From the Tennessean.com:
That’s what almost every major Christian denomination in the United States has in common â€” from Southern Baptists to Missouri Synod Lutherans.
In fact, 21 of the 25 largest groups in the United States reported a decline or flat line in membership last year, according to the 2009 edition of the Yearbook of American & Canadian Churches. In most cases, the so-called birth dearth is the reason.
Carl Royster, a Church of Christ statistician, says that churches are seeing the aftereffects of the baby boom.
For example, in the mid-20th century, conservative groups like the Southern Baptists and Church of Christ saw their membership spike. “You had humongous growth in the ’40s, ’50s and ’60s,” Royster said. “Now, the baby boomers are beginning to die off.”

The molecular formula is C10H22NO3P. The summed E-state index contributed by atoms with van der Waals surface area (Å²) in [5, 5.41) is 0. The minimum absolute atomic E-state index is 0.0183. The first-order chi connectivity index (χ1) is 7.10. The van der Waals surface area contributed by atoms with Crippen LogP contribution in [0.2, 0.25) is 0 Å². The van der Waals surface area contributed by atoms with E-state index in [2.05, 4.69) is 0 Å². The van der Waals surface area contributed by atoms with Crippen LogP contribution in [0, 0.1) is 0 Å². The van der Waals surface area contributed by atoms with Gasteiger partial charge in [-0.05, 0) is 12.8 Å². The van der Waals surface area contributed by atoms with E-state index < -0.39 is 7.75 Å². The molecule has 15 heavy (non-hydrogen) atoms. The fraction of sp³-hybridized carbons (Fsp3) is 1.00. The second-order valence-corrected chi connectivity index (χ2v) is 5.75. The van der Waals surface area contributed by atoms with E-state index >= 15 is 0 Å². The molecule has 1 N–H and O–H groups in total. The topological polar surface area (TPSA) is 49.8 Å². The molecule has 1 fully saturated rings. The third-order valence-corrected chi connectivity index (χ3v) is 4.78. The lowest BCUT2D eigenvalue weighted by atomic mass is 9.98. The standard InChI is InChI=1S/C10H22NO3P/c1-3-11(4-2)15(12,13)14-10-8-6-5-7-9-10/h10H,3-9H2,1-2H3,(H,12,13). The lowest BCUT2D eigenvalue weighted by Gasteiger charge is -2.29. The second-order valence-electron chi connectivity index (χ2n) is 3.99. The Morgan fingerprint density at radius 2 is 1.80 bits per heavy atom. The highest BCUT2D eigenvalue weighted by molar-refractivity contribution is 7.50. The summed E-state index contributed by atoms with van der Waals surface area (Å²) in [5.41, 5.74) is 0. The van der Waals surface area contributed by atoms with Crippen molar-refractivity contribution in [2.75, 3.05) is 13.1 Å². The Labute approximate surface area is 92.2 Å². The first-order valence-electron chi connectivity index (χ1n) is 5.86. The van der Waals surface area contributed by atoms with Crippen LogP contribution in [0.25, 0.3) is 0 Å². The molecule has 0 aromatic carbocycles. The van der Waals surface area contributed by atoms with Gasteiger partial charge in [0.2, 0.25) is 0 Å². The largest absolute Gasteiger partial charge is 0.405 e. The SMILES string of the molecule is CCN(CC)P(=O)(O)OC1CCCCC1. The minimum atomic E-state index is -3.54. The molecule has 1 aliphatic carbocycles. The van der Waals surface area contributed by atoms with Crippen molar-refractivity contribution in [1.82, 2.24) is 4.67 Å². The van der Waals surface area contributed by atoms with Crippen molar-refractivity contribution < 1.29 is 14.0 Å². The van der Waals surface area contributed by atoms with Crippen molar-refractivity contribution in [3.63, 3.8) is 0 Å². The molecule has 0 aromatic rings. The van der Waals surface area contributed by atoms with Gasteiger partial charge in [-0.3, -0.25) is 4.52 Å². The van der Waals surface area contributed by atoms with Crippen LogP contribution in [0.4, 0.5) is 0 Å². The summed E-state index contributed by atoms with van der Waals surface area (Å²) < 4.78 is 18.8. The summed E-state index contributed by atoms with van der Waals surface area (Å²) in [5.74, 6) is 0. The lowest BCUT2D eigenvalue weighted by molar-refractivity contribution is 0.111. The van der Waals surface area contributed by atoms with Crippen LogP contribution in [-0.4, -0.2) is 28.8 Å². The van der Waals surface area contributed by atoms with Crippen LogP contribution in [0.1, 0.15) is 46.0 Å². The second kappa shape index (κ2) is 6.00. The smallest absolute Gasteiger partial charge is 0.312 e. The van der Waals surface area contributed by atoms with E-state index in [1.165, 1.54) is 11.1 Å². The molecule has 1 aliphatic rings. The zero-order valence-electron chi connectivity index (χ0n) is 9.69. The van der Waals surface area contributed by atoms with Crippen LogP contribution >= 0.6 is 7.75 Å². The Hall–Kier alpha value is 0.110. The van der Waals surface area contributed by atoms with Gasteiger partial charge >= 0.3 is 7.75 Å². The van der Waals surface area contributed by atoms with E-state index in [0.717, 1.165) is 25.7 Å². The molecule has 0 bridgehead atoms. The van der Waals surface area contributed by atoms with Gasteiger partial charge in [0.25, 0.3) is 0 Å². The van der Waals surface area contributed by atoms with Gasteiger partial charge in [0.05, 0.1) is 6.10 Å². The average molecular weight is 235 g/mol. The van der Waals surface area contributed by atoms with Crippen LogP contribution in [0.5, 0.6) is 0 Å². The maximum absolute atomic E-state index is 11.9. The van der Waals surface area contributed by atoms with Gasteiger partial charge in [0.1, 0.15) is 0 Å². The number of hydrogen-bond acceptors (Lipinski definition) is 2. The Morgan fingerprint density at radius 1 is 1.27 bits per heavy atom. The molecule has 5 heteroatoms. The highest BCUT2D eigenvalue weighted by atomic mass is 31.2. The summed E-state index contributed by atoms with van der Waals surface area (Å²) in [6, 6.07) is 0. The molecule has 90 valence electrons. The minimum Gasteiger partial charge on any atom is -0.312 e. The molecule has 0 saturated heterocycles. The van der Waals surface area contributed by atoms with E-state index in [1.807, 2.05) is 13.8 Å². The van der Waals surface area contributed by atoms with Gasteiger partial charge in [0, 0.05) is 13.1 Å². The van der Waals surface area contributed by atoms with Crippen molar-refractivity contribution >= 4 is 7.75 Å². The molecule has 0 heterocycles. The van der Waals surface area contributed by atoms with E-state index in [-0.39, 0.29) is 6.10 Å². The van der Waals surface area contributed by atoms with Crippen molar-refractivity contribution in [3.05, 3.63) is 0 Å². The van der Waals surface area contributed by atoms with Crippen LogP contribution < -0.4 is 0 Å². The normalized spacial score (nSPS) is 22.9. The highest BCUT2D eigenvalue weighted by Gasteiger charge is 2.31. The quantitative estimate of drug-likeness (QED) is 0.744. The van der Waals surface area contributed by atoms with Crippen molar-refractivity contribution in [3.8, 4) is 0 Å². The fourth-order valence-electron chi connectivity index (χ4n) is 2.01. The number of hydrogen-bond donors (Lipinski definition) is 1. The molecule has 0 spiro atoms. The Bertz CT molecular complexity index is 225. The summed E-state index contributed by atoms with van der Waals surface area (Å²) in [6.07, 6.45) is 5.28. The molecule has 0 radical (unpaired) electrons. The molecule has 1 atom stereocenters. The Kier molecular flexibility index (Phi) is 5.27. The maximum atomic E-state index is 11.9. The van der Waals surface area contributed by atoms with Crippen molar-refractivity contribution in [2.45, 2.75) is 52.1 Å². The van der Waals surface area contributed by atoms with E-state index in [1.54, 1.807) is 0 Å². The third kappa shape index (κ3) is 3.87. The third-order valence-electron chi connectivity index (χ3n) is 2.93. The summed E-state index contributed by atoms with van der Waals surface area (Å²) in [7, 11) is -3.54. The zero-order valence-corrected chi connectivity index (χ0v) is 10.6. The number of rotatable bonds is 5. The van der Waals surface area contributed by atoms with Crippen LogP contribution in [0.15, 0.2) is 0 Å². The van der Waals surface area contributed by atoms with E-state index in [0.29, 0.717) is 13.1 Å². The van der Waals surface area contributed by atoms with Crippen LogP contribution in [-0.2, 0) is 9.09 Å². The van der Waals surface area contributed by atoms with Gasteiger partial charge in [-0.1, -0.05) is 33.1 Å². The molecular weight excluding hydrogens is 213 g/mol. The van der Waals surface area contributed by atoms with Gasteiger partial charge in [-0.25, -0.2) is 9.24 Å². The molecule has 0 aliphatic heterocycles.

Those boomers had fewer kids than their parents, leaving fewer descendants to replace them in the pews.
Royster said that he’s not panicking about the church decline. But he’s worried about the future.
“The sky is not falling yet,” he said. “But in a few years, it might be.”
Paul Prill, professor of communication at Lipscomb University and the part-time preacher at Acklen Avenue Church of Christ, says the congregation once averaged about 120 but fell to 50 when kids in the church grew up and moved away and older members became too frail to attend.
In recent years, young married couples settling in the area have begun returning, at a trickle’s pace, bringing the congregation back to about 80 members.
But it’s a slow process, Prill said.
“It’s hard to reach people who are in their 20s and are not going to church,” he said.
[HT: Ed Stetzer]